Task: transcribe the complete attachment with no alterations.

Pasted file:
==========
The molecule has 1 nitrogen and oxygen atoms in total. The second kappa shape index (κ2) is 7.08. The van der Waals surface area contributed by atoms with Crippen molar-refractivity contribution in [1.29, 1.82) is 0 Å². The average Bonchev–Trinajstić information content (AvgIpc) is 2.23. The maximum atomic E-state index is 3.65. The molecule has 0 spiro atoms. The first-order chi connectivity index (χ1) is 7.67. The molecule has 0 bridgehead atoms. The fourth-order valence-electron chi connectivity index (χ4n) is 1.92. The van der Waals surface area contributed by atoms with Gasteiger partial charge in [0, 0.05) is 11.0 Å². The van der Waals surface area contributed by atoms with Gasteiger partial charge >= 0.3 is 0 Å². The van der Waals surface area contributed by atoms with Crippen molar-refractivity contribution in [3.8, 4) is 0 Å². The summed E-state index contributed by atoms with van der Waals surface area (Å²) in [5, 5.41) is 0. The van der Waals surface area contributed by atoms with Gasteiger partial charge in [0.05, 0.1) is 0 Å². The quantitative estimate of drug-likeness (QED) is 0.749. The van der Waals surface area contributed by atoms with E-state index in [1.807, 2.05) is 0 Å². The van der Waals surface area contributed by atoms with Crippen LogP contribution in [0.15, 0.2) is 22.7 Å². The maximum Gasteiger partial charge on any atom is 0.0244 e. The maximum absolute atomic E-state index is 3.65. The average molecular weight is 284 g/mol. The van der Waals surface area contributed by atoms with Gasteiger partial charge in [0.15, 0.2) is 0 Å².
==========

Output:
The molecule has 1 nitrogen and oxygen atoms in total. The second kappa shape index (κ2) is 7.08. The van der Waals surface area contributed by atoms with Crippen molar-refractivity contribution in [1.29, 1.82) is 0 Å². The average Bonchev–Trinajstić information content (AvgIpc) is 2.23. The maximum atomic E-state index is 3.65. The molecule has 0 spiro atoms. The first-order chi connectivity index (χ1) is 7.67. The molecule has 0 bridgehead atoms. The fourth-order valence-electron chi connectivity index (χ4n) is 1.92. The van der Waals surface area contributed by atoms with Gasteiger partial charge in [0, 0.05) is 11.0 Å². The van der Waals surface area contributed by atoms with Gasteiger partial charge >= 0.3 is 0 Å². The van der Waals surface area contributed by atoms with Crippen molar-refractivity contribution in [3.8, 4) is 0 Å². The summed E-state index contributed by atoms with van der Waals surface area (Å²) in [5, 5.41) is 0. The van der Waals surface area contributed by atoms with Gasteiger partial charge in [0.05, 0.1) is 0 Å². The quantitative estimate of drug-likeness (QED) is 0.749. The van der Waals surface area contributed by atoms with E-state index in [1.807, 2.05) is 0 Å². The van der Waals surface area contributed by atoms with Crippen LogP contribution in [0.15, 0.2) is 22.7 Å². The maximum Gasteiger partial charge on any atom is 0.0244 e. The maximum absolute atomic E-state index is 3.65. The average molecular weight is 284 g/mol. The van der Waals surface area contributed by atoms with Gasteiger partial charge in [0.15, 0.2) is 0 Å².